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Johansen, Mary Carroll. "'Intelligence, Though Overlooked:' Education for Black Women in the Upper South, 1800-1840." Maryland Historical Magazine 93 (Winter 1998): 443-65.
Annotation / Notes: Black and white educators established forty-six schools for free black children in the early nineteenth century. These educators supported education for black women believing that women transmitted knowledge and morals, thus shaping a generation of virtuous citizens. In addition, educators looked to education as a means by which to form self-sufficient and industrious free black communities.
Chesser, Helen Brown. "St. George Island Memories." Chronicles of St. Mary's 40 (Spring 1992): 98-104.
Annotation / Notes: The memories of a woman who grew up on the Island during the early decades of the twentieth century.
Lumpkins, Maggie Henderson. "Memories of St. George Island." Chronicles of St. Mary's 40 (Spring 1992): 104-6.
Gibb, James G., and Julia A. King. "Gender, Activity Areas, and Homelots in the 17th-Century Chesapeake Region." Historical Archaeology 25 (1991): 109-131.
Annotation / Notes: Using archaeological records and spatial analysis from three Southern Maryland tobacco plantation sites, the authors provide an ethnographic look at life for seventeenth-century Maryland colonists in terms of gender and class roles. The article provides a brief overview of the economics of the Chesapeake region, the structure of living arrangements, and the gendered nature of tasks. The evidence suggests how gendered and class-based activities contributed to both household production and accrued wealth. The authors conclude that comparisons between the three sites provide the basis for understanding how household wealth was a direct corollary of the ability to secure a large work force and to develop a high degree of specialization.
Bellinger, Annie. "Marylanders Through and Through." Maryland 25 (December 1993): 88.
Bradshaw, Alice. "Waterman's Wife." Annapolitan 7 (March 1993): 28-32, 34-35, 49.
Chappell, Helen. "Shorewomen." Chesapeake Bay Magazine 23 (December 1993): 30-34.
Johansen, Mary Carroll. 'Female Instruction and Improvement': Education for Women in Maryland, Virginia, and the District of Columbia, 1785-1835. Ph.D. diss., College of William and Mary, 1996.
Line, Lila. Waterwomen. Queenstown, MD: Queen Anne Press, 1982.
Robson, Nancy Taylor. Woman in the Wheelhouse. Centreville, MD: Tidewater Publishers, 1985.
Brown, Kathleen M. Good Wives, Nasty Wenches, and Anxious Patriarchs:Gender, Race, and Power in Colonial Virginia. Chapel Hill: University of North Carolina Press for the Institute of Early American History and Culture, 1996.
Hobgood-Oster, Laura. She Glanceth from Earth to Heaven: The Phenomenon of Love Mysticism Among Women in AntebellumVirginia and Maryland. New Orleans: University Press of the South, 1998.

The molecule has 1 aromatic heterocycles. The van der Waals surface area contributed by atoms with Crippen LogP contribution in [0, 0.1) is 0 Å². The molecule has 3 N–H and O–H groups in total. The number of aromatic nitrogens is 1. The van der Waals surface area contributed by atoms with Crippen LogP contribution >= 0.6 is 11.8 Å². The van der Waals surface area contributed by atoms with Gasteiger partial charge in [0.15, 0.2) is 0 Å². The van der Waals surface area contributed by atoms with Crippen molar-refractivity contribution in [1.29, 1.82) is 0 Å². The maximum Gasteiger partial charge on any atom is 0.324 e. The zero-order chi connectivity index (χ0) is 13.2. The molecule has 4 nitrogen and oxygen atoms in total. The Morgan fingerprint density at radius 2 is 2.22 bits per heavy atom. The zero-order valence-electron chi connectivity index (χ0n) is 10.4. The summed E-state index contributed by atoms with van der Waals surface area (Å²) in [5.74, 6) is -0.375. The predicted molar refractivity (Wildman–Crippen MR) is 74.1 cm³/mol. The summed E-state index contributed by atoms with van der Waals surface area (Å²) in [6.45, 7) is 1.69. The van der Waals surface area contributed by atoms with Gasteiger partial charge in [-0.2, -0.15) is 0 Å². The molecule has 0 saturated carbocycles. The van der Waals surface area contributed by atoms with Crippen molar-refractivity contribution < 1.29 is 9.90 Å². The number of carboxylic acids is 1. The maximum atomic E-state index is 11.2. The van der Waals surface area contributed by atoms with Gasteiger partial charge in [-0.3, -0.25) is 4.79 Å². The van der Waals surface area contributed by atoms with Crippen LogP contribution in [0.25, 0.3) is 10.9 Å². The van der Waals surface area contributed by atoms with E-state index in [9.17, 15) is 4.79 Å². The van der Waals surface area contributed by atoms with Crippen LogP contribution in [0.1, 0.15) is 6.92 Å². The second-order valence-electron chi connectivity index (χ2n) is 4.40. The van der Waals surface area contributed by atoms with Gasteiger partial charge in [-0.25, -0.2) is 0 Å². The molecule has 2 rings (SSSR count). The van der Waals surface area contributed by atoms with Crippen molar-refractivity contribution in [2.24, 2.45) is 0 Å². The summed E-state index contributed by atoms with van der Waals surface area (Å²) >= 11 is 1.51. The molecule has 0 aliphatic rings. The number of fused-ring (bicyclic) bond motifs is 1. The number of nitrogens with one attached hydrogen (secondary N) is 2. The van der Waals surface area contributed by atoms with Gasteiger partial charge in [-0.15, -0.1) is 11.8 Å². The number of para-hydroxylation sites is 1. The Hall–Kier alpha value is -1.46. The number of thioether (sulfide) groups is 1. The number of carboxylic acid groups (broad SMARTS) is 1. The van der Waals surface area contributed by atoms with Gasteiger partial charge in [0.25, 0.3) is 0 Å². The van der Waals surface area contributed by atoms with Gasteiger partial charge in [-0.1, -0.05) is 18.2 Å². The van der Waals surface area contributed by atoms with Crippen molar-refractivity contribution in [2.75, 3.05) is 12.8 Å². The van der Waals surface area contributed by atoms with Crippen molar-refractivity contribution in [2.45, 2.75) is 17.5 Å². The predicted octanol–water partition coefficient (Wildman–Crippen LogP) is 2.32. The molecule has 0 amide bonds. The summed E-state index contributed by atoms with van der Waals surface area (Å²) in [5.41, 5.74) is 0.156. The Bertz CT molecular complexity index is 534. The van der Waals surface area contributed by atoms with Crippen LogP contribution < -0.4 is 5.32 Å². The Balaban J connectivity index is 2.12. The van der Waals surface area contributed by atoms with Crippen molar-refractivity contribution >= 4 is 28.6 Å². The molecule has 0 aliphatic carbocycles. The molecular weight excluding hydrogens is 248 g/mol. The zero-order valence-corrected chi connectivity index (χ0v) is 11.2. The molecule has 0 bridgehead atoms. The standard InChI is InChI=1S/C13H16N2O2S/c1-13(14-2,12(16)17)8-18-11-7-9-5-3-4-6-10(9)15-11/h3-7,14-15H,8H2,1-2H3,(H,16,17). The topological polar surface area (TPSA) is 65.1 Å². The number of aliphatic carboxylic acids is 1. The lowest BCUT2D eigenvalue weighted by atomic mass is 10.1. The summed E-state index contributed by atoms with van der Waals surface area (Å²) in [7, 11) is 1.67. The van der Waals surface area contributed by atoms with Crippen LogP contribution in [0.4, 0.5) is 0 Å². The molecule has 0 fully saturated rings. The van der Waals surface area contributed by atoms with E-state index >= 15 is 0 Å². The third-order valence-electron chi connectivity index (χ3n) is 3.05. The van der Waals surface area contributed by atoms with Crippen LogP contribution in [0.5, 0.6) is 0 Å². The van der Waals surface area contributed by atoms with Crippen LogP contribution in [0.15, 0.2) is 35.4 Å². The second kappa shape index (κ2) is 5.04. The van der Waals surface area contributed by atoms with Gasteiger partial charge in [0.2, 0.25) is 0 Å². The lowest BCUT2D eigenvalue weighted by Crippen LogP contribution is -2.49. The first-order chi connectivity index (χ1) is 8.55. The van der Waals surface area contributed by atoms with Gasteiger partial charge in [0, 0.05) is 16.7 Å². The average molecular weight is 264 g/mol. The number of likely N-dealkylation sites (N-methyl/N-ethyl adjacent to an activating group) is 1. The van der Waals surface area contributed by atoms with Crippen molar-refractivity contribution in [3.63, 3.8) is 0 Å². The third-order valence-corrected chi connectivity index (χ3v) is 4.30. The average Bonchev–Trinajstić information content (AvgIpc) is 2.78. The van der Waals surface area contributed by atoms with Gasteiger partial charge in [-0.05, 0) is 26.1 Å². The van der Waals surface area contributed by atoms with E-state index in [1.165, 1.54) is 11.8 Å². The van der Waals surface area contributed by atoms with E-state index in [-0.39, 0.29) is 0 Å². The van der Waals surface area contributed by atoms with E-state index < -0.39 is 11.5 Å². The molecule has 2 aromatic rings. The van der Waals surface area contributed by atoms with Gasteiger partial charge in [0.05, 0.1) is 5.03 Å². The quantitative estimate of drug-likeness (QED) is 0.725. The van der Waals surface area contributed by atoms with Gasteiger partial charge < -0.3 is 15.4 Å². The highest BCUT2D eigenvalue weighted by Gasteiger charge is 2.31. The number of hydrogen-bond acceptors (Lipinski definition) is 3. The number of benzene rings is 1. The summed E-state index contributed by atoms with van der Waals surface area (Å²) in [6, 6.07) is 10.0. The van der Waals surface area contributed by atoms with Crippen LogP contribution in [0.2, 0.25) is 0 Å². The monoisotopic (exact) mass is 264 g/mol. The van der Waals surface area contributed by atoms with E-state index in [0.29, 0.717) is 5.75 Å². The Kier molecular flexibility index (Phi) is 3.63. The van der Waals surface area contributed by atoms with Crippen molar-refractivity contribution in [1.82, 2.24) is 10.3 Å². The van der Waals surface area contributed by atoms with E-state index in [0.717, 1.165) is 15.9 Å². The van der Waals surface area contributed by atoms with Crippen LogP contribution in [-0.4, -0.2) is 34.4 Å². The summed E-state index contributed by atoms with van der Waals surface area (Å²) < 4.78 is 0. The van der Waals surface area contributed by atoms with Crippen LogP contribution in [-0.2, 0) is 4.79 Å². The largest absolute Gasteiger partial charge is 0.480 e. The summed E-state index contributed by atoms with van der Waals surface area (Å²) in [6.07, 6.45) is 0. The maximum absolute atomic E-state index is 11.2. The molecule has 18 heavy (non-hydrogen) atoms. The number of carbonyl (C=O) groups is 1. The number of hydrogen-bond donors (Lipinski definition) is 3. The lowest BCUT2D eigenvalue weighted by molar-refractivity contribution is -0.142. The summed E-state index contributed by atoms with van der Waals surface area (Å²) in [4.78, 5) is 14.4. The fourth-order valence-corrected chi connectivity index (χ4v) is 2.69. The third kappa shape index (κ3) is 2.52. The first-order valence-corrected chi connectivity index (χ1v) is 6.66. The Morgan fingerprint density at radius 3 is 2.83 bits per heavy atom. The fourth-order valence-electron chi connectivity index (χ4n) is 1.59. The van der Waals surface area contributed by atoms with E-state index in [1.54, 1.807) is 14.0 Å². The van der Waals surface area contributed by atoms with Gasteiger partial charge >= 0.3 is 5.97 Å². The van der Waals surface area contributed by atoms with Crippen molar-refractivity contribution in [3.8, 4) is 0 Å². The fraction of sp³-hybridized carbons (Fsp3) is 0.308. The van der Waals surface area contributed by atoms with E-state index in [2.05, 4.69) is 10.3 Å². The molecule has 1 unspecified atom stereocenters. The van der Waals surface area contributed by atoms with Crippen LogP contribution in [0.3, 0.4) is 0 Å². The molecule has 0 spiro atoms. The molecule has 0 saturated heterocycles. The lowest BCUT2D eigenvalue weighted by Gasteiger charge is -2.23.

Jensen, Joan M. Loosening the Bonds: Mid-Atlantic Farm Women, 1750-1850. New Haven: Yale University Press, 1986.
Jensen, Joan M. "'You May Depend She Does Not Eat Much Idle Bread': Mid-Atlantic Farm Women and Their Historians." Agricultural History 61 (1987): 29-46.
Norton, Mary Beth. Founding Mothers and Fathers: Gendered Power and the Forming of American Society. New York: Knopf, 1996.
Treckel, Paula A. To Comfort the Heart: Women in Seventeenth Century America. American Women, 1600-1900. New York: Twayne, 1996.
Gibbs, M.J. "Precioius Artifacts: Women's Jewelry in the Chesapeake, 1750-1799." Journal of Early Southern Decorative Arts, 13 (1987): 52-103.
Pelzer, John D., and Linda C. "The French Lady." Civil War Times Illustrated, 31 (May/June 1992): 28-31, 66-67.
Allen, Gloria Seaman. "Gender Division in Handweaving on Chesapeake Plantations." Proceedings of the Textile History Forum, (2002): 31-46.
Meacham, Sarah Hand. "'They Will Be Adjudged by Their Drink, What Kinde of Housewives They Are': Gender, Technology, and Household Cidering in England and the Chesapeake, 1690-1760." Virginia Magazine of History and Biography, 111 (no. 2, 2003): 117-50.
Fawver, Kathleen. "Gender and the Structure of Planter Households in the Eighteenth-Century Chesapeake: Harford County, Maryland, in 1776." Early American Studies, 4 (Fall 2006): 442-70.
Meacham, Sarah Hand. Every Home a Distillery: Alcohol, Gender and Technology in the Colonial Chesapeake. Early America: History, Context, Culture Series. Baltimore: Johns Hopkins University Press, 2009.
Clifford, Mary Louise, and J. Candace Clifford. "Female Light Keepers on the Chesapeake Bay." Shoreline, 16 (June 2009): 9-13.
Parks, Don. Chesapeake Women: their stories, their memories. Atglen, PA: Schiffer Pub. Ltd., 2014.
Silver, Alexa B. "A Prickly Pairing: Mistresses and Maidservants in the Colonial Chesapeake." Maryland Historical Magazine, 112 (Spring/Summer 2017):102-15.